First - the cookies. I really wanted a yummy tasting cookie - since royal icing isn't known for being all that flavourful on it's own. This is when I found a fabulous blog called Bake at 350 - Bridget is a cookie genius, and has a delightfully irreverent attitude about baking, which I love. I stumbled across her Vanilla Almond Sugar Cookie recipe - and knew I'd found my winner. The recipe was simple and easy to follow, and I loved that it didn't need to chill for an extended period of time before baking as many other recipes I'd found. Once baked - I stacked the cookies between sheets of parchment paper in a big tupperware container and froze them until I had time to get to step 2. Bridget's advice about freezing was great - I went one step further (or lazier) and just froze them between the parchment paper, and the next weekend, just took them straight from the freezer for icing. No problems at all - the defrosting step was unnecessary. 

Now for the icing. I had never made royal icing before - or ever tried the "flooding technique" before, and man was there was a learning curve - but in the end I got it down. It wasn't long before weekend #2 had stacks and stacks of drying cookies all around my kitchen. Great recipe here, and step by step instructions for flooding here. I also found a great tip for filling icing bags with virtually no mess - Karen from Karen's cookies is another cookie genius. After icing all those cookies - I was out of time, so I carefully stacked the dried cookies between parchment again - and back into the freezer they went.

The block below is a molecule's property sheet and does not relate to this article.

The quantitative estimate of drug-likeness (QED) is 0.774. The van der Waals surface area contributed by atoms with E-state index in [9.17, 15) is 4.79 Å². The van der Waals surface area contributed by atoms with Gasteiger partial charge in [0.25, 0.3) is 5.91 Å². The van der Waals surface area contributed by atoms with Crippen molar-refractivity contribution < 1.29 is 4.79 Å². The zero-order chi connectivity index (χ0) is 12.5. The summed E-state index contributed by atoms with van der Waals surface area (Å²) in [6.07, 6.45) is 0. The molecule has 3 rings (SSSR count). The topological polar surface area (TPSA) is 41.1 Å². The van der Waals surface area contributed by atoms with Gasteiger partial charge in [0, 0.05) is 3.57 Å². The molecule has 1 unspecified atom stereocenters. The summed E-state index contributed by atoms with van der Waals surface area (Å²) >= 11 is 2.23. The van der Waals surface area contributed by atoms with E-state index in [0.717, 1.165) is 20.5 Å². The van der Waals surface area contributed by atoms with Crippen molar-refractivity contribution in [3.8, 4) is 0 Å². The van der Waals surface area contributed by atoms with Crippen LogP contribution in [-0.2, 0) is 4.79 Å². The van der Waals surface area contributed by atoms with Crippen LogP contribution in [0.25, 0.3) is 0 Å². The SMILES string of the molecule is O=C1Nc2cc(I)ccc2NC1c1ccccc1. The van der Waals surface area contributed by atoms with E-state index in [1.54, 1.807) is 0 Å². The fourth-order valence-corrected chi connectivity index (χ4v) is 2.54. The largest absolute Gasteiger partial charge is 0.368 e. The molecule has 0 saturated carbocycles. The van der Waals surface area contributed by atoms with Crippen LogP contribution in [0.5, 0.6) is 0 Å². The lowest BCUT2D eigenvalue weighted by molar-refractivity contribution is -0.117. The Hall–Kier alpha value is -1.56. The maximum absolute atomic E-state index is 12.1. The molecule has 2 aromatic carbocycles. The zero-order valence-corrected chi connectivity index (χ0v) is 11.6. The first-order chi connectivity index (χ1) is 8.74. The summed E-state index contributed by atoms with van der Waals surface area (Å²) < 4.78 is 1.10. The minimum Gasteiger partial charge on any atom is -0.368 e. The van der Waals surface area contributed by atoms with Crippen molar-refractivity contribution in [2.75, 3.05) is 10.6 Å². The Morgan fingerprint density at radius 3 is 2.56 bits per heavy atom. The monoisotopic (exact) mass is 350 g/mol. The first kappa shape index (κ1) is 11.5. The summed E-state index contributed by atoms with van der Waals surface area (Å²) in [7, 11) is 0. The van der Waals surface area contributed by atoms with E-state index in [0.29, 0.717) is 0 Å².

Finally the stamping. The fun - and extremely messy part. I headed over to Michaels and bought some Wilton "Dab-N-Color" and some rubber stamps that I liked. I found out quickly that this type of edible ink doesn't work very well with the clear plastic cling stamps - you've got to use rubber stamps or else the ink just wicks right off and makes a giant mess. This is one of the stamp sets that worked well for me. The trick was to saturate a paper towel with ink, and use it as a stamping pad - experimenting along the way onto paper to get the right ink coverage. Warning - this process is really messy - by the time I was done, my fingertips were black. I looked like I'd been running a letterpress all day!


Once I got the hang of the technique - the rest went quickly, and since every screw up still tasted so yummy, it wasn't heart breaking if I broke a few along the way. Once stamped, the cookies needed to dry again overnight. The next morning I found that on a few that I'd been a little too heavy handed with the ink needed a bit of blotting with a paper towel. Once that was done they were ready for bagging and sharing. Yay for cookies that taste as good as they look.


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Let it Snow! Glitter playdough - a recipe smackdown.

Posted on by jemma Radick

For Christmas, I can't resist making a few little crafts to share with friends and neighbours. My criteria for a suitable craft is that it needs be: fairly low cost per piece, useful or yummy to eat, fun to make & something I've never tried before. 

This year, I wanted to make one gift especially for the little people in our lives - and it had to be something that my daughter Amelia (4 1/2) could easily make with me. When I stumbled upon a Pinterest recipe for glitter play dough that looked like snow - I knew we'd found our craft. I found two differing play dough recipes - and so we made both and compared!

The first we tried was a no cook recipe. It was super easy - we made it all at the kitchen table, and it was easy for Amelia to help with just about every stage. It was fairly low mess, and easy to work with.